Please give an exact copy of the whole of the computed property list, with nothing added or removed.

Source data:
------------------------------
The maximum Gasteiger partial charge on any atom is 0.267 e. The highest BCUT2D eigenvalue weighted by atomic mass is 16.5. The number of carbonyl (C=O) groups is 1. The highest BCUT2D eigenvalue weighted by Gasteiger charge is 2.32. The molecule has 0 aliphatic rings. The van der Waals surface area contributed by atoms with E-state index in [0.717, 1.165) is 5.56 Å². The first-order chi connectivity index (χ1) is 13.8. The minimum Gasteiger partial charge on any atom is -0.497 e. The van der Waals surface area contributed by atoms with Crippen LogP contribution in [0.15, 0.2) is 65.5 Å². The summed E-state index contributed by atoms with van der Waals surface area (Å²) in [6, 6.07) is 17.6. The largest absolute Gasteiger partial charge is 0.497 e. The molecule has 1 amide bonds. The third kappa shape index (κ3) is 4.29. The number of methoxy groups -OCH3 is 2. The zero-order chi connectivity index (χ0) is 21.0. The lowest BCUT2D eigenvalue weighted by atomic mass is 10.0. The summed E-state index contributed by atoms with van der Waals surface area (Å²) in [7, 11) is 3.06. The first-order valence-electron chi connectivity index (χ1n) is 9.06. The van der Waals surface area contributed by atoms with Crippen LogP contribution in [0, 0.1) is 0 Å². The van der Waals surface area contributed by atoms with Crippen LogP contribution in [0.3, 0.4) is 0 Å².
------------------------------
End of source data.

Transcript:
The maximum Gasteiger partial charge on any atom is 0.267 e. The highest BCUT2D eigenvalue weighted by atomic mass is 16.5. The number of carbonyl (C=O) groups is 1. The highest BCUT2D eigenvalue weighted by Gasteiger charge is 2.32. The molecule has 0 aliphatic rings. The van der Waals surface area contributed by atoms with E-state index in [0.717, 1.165) is 5.56 Å². The first-order chi connectivity index (χ1) is 13.8. The minimum Gasteiger partial charge on any atom is -0.497 e. The van der Waals surface area contributed by atoms with Crippen LogP contribution in [0.15, 0.2) is 65.5 Å². The summed E-state index contributed by atoms with van der Waals surface area (Å²) in [6, 6.07) is 17.6. The largest absolute Gasteiger partial charge is 0.497 e. The molecule has 1 amide bonds. The third kappa shape index (κ3) is 4.29. The number of methoxy groups -OCH3 is 2. The zero-order chi connectivity index (χ0) is 21.0. The lowest BCUT2D eigenvalue weighted by atomic mass is 10.0. The summed E-state index contributed by atoms with van der Waals surface area (Å²) in [7, 11) is 3.06. The first-order valence-electron chi connectivity index (χ1n) is 9.06. The van der Waals surface area contributed by atoms with Crippen LogP contribution in [0, 0.1) is 0 Å². The van der Waals surface area contributed by atoms with Crippen LogP contribution in [0.3, 0.4) is 0 Å².